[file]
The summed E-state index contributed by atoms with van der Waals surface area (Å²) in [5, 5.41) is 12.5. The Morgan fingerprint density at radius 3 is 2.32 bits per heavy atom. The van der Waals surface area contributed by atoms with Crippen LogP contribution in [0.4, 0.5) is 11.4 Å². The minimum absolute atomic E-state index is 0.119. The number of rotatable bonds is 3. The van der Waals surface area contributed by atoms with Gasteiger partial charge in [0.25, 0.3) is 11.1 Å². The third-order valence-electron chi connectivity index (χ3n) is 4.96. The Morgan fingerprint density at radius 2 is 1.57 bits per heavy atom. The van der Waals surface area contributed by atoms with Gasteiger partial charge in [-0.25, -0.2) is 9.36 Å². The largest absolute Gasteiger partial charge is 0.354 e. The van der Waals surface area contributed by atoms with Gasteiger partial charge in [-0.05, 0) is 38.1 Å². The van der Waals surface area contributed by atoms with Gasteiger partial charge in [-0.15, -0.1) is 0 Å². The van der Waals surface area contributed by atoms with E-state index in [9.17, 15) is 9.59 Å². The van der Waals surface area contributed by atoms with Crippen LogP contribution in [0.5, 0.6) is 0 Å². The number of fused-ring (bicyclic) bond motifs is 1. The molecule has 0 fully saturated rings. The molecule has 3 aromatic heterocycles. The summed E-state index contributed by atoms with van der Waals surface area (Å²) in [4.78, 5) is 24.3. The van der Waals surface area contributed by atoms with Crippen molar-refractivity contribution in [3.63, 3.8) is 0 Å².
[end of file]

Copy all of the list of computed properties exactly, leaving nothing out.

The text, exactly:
The summed E-state index contributed by atoms with van der Waals surface area (Å²) in [5, 5.41) is 12.5. The Morgan fingerprint density at radius 3 is 2.32 bits per heavy atom. The van der Waals surface area contributed by atoms with Crippen LogP contribution in [0.4, 0.5) is 11.4 Å². The minimum absolute atomic E-state index is 0.119. The number of rotatable bonds is 3. The van der Waals surface area contributed by atoms with Gasteiger partial charge in [0.25, 0.3) is 11.1 Å². The third-order valence-electron chi connectivity index (χ3n) is 4.96. The Morgan fingerprint density at radius 2 is 1.57 bits per heavy atom. The van der Waals surface area contributed by atoms with Gasteiger partial charge in [-0.25, -0.2) is 9.36 Å². The largest absolute Gasteiger partial charge is 0.354 e. The van der Waals surface area contributed by atoms with Gasteiger partial charge in [-0.05, 0) is 38.1 Å². The van der Waals surface area contributed by atoms with Gasteiger partial charge in [-0.15, -0.1) is 0 Å². The van der Waals surface area contributed by atoms with E-state index in [9.17, 15) is 9.59 Å². The van der Waals surface area contributed by atoms with Crippen LogP contribution in [0.5, 0.6) is 0 Å². The number of fused-ring (bicyclic) bond motifs is 1. The molecule has 0 fully saturated rings. The molecule has 3 aromatic heterocycles. The summed E-state index contributed by atoms with van der Waals surface area (Å²) in [4.78, 5) is 24.3. The van der Waals surface area contributed by atoms with Crippen molar-refractivity contribution in [3.63, 3.8) is 0 Å².